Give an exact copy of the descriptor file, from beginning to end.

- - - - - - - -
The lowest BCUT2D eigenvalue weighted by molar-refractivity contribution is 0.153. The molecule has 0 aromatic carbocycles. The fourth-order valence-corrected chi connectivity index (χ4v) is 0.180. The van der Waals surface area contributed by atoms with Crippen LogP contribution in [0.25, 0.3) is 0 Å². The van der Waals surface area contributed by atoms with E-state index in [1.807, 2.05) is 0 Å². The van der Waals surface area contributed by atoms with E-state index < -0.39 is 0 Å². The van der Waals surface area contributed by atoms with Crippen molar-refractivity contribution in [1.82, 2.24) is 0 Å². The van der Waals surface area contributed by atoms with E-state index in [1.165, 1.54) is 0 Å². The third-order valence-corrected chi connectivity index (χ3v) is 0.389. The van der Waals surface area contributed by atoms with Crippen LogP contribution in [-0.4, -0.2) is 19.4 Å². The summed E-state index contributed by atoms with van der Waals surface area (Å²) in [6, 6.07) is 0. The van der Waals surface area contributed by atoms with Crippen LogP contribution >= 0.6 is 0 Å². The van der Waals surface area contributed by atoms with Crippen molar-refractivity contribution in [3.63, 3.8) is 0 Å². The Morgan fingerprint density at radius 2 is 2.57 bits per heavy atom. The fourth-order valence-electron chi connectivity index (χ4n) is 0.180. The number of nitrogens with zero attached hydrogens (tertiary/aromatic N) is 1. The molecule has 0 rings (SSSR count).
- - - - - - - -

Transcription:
The lowest BCUT2D eigenvalue weighted by molar-refractivity contribution is 0.153. The molecule has 0 aromatic carbocycles. The fourth-order valence-corrected chi connectivity index (χ4v) is 0.180. The van der Waals surface area contributed by atoms with Crippen LogP contribution in [0.25, 0.3) is 0 Å². The van der Waals surface area contributed by atoms with E-state index in [1.807, 2.05) is 0 Å². The van der Waals surface area contributed by atoms with E-state index < -0.39 is 0 Å². The van der Waals surface area contributed by atoms with Crippen molar-refractivity contribution in [1.82, 2.24) is 0 Å². The van der Waals surface area contributed by atoms with E-state index in [1.165, 1.54) is 0 Å². The third-order valence-corrected chi connectivity index (χ3v) is 0.389. The van der Waals surface area contributed by atoms with Crippen LogP contribution in [-0.4, -0.2) is 19.4 Å². The summed E-state index contributed by atoms with van der Waals surface area (Å²) in [6, 6.07) is 0. The van der Waals surface area contributed by atoms with Crippen LogP contribution >= 0.6 is 0 Å². The van der Waals surface area contributed by atoms with Crippen molar-refractivity contribution in [3.63, 3.8) is 0 Å². The Morgan fingerprint density at radius 2 is 2.57 bits per heavy atom. The fourth-order valence-electron chi connectivity index (χ4n) is 0.180. The number of nitrogens with zero attached hydrogens (tertiary/aromatic N) is 1. The molecule has 0 rings (SSSR count).